Celeste and Jesse Forever 3/4: a movie review by James Berardinelli

December 3, 2012 by James Berardinelli - Reelviews
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Celeste and Jesse Forever wants to be marketed as an “anti-romantic comedy,” but, despite its somewhat unconventional storyline, it’s very much about what draws people together into relationships and what pulls them apart.

It explores the reality of true love and the impossibility of love being enough. And, despite flouting Hollywood clichés, it nevertheless manages to be both romantic and funny even though it starts with the separation of the main couple.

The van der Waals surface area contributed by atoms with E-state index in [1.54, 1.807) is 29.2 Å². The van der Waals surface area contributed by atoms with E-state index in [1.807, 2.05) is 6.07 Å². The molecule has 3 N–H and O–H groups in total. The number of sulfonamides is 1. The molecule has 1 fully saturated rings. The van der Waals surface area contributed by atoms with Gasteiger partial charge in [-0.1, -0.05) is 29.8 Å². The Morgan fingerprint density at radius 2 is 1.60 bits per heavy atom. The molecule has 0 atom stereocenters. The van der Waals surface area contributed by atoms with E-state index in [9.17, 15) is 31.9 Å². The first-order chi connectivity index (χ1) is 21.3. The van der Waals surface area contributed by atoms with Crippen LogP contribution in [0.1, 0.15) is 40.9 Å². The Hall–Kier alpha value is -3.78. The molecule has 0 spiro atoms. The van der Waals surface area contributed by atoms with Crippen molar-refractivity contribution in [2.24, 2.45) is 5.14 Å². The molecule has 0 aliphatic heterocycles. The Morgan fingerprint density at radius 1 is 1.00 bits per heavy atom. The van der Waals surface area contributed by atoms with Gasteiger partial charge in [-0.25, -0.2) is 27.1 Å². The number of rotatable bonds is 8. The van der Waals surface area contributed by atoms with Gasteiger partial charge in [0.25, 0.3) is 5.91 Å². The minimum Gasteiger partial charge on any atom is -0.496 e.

The tone established by director Lee Toland Krieger is flippant when it needs to be, ironic when it needs to be, playful when it needs to be, and serious when it needs to be. Toland skates cleanly from comedy to drama and back again without losing his balance. Some of the credit goes to the fresh screenplay by Rashida Jones and Will McCormack (both of whom appear on-screen) but a lot of Celeste and Jesse Forever’s success can be attributed to the chemistry evident between Jones and Andy Samberg, who shows far more subtlety as an actor than one might suspect based on his long Saturday Night Live history.

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